The great stoic Seneca repeatedly urged his fellow Romans to retire in order to find themselves, as we might put it. In the Renaissance, as in ancient Rome, it was part of the well-managed life. You had your period of civic business, then you withdrew to discover what life was really about and to being the long process of preparing for death. Montaigne developed reservations about the second part of this, but there is no doubt about his interest in contemplating life. He wrote: Let us cut loose from all the ties that bind us to others; let us win from ourselves the power to live really alone and to live that way at our ease.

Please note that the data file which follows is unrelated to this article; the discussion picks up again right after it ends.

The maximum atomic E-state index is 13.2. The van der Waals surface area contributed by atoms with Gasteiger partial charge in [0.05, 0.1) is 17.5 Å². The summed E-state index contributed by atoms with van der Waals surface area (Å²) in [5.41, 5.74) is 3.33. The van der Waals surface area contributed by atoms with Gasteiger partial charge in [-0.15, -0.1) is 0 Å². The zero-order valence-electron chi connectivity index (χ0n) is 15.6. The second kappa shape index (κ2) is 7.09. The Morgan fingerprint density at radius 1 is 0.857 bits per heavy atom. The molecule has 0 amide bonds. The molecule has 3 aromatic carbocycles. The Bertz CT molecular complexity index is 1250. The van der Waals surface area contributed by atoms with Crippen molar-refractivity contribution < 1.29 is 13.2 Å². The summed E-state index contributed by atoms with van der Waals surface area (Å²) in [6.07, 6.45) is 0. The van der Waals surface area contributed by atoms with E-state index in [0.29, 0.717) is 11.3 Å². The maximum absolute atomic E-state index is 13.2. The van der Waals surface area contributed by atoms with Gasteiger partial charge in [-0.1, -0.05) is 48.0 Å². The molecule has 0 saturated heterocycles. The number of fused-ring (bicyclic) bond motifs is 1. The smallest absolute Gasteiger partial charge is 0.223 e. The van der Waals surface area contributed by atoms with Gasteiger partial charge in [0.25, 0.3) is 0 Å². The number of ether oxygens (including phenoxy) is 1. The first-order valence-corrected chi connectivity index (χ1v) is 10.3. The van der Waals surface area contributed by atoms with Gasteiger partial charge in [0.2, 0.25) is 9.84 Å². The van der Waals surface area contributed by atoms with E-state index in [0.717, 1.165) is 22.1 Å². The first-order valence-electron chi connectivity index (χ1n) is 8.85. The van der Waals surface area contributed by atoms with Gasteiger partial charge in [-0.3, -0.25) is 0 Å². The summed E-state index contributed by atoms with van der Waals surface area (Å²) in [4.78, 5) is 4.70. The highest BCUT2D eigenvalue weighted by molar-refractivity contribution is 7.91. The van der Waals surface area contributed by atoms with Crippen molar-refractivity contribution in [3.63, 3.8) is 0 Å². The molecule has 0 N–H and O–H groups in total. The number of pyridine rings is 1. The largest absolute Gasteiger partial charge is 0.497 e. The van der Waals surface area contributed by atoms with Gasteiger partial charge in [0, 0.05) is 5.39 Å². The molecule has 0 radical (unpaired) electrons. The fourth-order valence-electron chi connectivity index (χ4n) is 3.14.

p. 29 - How to Live, or, A Life of Montaigne in one Question and Twenty Attempts at an Answer (2010)